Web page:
Another dystopian trilogy (you would think I’d be sick of them by now, but they are very much in vogue) that I read this year was The Maze Runner trilogy by James Dashner. Again, prompted by a film (and also Sinéad), I hunted them out and got down to reading them.
The Maze Runner/The Scorch Trials/The Death Cure – James Dashner
Somewhat unusually for a dystopian or YA series, The Maze Runner features a male protagonist – waking up one day in a giant maze, together with a collection of other teenage boys, he has to figure out what’s going on in life, and basically save all of humanity. Much like the Divergent trilogy, the first book is based in a small area, then the second and third widen out to larger society, leaving much weight on the shoulders of our poor protagonist.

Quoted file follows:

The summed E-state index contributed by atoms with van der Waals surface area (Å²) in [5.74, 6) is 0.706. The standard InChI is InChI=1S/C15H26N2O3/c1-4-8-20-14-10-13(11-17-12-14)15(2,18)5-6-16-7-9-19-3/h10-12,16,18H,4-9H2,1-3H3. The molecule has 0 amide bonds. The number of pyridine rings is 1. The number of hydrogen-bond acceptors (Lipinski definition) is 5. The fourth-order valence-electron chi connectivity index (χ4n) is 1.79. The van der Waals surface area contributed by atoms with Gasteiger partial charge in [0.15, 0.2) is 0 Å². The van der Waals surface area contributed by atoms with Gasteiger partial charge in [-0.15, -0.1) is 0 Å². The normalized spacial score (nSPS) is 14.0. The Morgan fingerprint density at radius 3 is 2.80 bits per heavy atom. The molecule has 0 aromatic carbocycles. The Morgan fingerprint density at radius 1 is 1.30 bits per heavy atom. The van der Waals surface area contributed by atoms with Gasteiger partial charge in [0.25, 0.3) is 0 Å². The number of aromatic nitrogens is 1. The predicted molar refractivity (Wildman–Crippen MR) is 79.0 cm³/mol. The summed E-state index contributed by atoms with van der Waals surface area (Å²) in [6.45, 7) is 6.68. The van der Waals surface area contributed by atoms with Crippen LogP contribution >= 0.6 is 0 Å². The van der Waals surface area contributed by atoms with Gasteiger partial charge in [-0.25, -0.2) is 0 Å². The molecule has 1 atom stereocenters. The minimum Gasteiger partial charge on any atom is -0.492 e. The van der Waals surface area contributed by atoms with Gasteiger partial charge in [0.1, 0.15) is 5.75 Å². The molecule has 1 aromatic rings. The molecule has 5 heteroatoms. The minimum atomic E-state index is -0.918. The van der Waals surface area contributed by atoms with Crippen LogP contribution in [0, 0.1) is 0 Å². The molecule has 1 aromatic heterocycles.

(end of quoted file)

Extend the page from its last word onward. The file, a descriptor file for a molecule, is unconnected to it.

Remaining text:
The first book leaves Thomas, our hero, stuck in a glade in the middle of an unsolveable maze, patrolled by Grievers, giant metal/animal hybrid monsters and watched by flying camera bugs – all with the word WICKED stamped on them. Who built the maze? Who is watching them? Are the bugs really so wicked? What’s going on? And why, the day after Thomas appears, does everything start changing?
I enjoyed the Maze Runner trilogy, although I did think at times that the books ran overlong. Sinéad never managed to make it past the middle of The Scorch Trials, which is the second book. Generally, though, a solid example of dystopia, with strong characters and alright, though not exceptional worldbuilding. I liked, but didn’t love this trilogy – while I have the prequel book – The Kill Order – I haven’t actually gotten around to reading it yet, and I feel no great sense of loss because of it.